Cardiac sarcoidosis is a rare autoimmune disorder due to an overactive immune system, that causes cells to clump together into granulomas that disrupt heart function. Cardiac sarcoidosis can cause issues from arrhythmia to heart failure. The immune response that causes granulomas in your heart can also result in granulomas accumulating in other organs, including the lungs, liver and kidneys.

Doctors are unsure what causes this reaction, but it might be related to inhaling biological contaminants. Risk factors include exposure to certain bacteria and viruses, chemical exposure such as pesticides or fumes and mold exposure.

Cardiac sarcoidosis can mimic other conditions and go undiagnosed for years. It's important to talk with heart doctors (cardiologists) who understand the condition if you have symptoms such as palpitations, chest pain, shortness of breath or a feeling that you're about to pass out.

There is no known cure for sarcoidosis, though the condition can clear up on its own. Treatment can help manage symptoms and improve your quality of life.

Navigating cardiac sarcoidosiscardiac sarcoidosis

Our multidisciplinary team consists of experts in rheumatology, pulmonary disease and cardiology. Our team specializes in early, accurate diagnosis and providing treatment tailored to each patient's lifestyle.

We use the latest tests and technology to arrive at the correct diagnosis and eliminate other possible causes of your signs and symptoms. In seeking accurate answers, you might undergo:

  • Blood tests
  • Heart rhythm tests, such as an echocardiogram
  • Ultrasound imaging of the heart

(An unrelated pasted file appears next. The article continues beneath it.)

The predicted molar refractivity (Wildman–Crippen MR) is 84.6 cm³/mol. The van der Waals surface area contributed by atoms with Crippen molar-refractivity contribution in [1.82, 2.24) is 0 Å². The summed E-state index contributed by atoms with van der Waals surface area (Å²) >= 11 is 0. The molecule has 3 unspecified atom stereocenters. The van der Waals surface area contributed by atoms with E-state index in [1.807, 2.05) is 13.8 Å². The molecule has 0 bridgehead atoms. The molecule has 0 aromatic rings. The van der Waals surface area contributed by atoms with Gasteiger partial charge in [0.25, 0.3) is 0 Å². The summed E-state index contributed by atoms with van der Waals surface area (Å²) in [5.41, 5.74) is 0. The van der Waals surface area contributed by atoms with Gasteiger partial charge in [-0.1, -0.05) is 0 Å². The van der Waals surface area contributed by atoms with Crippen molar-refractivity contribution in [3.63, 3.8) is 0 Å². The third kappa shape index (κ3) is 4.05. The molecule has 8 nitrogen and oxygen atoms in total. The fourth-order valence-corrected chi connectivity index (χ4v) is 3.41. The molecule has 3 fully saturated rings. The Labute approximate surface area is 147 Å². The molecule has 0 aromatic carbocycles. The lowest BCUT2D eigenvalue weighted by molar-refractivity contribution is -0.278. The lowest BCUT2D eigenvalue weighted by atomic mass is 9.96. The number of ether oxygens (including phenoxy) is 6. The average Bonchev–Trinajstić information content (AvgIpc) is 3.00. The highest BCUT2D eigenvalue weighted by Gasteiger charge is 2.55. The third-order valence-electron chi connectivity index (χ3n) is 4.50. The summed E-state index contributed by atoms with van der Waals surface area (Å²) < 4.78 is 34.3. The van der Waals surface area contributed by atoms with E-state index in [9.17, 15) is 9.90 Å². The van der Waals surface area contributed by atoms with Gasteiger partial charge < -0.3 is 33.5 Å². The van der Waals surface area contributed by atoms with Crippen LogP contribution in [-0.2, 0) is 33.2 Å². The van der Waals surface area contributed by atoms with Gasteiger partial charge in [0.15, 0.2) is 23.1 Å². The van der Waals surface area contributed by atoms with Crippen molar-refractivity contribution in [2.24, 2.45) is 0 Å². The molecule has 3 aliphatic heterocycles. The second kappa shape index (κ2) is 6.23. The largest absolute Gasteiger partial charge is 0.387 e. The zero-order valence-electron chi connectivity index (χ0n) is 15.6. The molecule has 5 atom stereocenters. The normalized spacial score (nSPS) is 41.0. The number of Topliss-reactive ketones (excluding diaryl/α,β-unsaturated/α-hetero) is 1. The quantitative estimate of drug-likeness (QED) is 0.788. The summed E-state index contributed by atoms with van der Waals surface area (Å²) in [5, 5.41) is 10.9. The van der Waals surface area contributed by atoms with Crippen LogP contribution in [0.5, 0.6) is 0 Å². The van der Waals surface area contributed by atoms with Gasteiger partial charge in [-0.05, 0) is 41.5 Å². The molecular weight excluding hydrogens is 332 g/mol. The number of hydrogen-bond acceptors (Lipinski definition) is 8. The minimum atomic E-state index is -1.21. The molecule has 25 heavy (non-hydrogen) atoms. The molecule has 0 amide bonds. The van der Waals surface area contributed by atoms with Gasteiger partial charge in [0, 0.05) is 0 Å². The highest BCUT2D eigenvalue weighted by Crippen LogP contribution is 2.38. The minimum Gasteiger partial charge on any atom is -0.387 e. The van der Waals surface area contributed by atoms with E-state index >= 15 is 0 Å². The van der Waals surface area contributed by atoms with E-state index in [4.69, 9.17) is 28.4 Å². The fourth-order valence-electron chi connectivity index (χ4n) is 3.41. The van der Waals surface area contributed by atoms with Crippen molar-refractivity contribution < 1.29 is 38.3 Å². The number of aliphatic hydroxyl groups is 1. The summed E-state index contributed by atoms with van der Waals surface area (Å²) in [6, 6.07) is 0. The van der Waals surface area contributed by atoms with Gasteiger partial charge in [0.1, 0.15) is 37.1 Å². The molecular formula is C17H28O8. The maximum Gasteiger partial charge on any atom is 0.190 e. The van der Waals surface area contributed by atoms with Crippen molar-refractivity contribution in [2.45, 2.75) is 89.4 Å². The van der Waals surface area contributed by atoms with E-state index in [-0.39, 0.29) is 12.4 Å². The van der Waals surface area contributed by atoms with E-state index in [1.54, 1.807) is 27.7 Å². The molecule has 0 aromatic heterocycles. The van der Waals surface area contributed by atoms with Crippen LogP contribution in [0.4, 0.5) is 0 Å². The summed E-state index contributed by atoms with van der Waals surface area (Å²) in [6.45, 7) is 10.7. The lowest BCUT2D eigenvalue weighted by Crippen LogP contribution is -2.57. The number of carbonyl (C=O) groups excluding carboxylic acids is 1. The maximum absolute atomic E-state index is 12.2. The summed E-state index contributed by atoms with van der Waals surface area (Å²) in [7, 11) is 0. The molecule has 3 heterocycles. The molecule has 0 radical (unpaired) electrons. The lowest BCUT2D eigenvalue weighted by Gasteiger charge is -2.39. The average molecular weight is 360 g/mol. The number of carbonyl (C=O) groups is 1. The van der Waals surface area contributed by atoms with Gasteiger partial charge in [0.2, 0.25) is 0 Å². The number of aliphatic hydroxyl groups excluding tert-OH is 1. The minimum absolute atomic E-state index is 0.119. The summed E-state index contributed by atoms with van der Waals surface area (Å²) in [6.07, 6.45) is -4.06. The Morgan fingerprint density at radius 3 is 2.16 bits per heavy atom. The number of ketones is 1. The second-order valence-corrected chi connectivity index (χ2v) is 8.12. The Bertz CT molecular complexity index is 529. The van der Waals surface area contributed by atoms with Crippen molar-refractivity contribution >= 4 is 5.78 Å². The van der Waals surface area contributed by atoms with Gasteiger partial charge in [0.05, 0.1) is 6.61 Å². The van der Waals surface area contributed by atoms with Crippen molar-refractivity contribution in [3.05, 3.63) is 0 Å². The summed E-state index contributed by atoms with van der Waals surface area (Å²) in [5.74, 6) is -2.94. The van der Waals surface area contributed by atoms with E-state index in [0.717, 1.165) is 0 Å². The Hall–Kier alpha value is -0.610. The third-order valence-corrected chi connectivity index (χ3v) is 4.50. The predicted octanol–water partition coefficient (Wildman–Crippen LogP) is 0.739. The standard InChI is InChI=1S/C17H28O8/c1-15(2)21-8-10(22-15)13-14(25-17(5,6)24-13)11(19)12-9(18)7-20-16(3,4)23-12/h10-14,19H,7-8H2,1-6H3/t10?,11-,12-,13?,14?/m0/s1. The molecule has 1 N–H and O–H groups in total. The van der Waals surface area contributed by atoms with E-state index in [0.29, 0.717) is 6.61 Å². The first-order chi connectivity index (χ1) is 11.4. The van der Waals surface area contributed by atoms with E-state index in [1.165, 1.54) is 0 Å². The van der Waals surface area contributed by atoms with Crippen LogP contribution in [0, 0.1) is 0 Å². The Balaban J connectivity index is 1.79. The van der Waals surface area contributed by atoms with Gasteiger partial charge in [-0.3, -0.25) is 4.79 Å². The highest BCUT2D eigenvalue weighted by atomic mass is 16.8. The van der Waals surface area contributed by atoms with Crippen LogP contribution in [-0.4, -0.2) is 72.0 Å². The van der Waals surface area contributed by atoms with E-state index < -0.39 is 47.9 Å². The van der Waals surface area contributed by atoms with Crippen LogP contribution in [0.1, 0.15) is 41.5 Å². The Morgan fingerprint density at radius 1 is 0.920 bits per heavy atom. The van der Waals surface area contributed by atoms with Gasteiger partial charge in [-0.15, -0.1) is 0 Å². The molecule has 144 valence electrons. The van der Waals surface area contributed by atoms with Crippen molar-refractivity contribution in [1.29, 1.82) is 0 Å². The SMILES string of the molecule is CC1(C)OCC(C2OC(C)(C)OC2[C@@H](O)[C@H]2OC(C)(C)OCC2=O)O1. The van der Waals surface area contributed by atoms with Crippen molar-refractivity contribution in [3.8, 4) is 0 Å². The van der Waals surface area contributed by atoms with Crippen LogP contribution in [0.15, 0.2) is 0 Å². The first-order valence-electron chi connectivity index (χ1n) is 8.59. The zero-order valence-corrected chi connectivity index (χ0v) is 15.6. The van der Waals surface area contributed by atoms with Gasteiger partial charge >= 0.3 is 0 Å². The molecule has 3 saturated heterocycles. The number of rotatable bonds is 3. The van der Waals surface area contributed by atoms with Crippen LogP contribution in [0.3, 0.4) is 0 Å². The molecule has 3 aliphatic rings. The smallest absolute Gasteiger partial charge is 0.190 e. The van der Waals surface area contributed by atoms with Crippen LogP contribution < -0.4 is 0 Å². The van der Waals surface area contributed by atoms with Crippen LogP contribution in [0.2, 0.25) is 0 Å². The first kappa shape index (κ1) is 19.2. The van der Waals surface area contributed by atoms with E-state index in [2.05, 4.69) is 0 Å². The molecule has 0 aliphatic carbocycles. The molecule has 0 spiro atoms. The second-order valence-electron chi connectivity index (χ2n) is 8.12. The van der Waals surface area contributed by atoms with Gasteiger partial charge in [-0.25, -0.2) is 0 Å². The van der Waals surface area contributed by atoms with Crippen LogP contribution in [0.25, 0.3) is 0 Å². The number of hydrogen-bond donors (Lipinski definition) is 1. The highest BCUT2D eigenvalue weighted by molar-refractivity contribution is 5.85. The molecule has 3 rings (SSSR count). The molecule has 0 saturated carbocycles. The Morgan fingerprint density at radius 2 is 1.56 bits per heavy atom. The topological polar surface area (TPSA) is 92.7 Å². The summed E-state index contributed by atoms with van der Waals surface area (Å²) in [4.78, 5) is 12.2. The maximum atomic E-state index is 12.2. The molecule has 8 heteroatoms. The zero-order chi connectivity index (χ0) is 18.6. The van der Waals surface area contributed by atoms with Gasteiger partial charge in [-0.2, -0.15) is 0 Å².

• Stress tests
  • Angiogram studies
  • Biopsy
  • PET
  • MRI of the heart

Advanced cardiac imaging has enabled doctors to make an early diagnosis of cardiac sarcoidosis, thus improving your chance of successful treatment. The goal is to treat as early as possible before permanent heart damage occurs.

Research to improve diagnosis and treatment

UofL Health is leading the way in developing innovative treatments for many heart disorders, including cardiac sarcoidosis.

Treatment might include one or a combination of these approaches:

  • Immune-suppressing medications to reduce the production of granulomas
  • A pacemaker or implantable cardiac defibrillator (ICD) to manage or correct heart rhythm
  • Ablation, which creates scar tissue to stop parts of the heart muscle from triggering irregular rhythms
  • Heart transplant

Being part of an academic medical health system, our cardiologists engage in clinical research and have access to clinical trials. You may have the opportunity to participate in experimental therapies or clinical trials while being treated for this disease. Ask your doctor if you might be eligible for any of the active clinical trials in cardiac sarcoidosis.

Interested in learning more or to schedule an appointment, call 502-587-4000.

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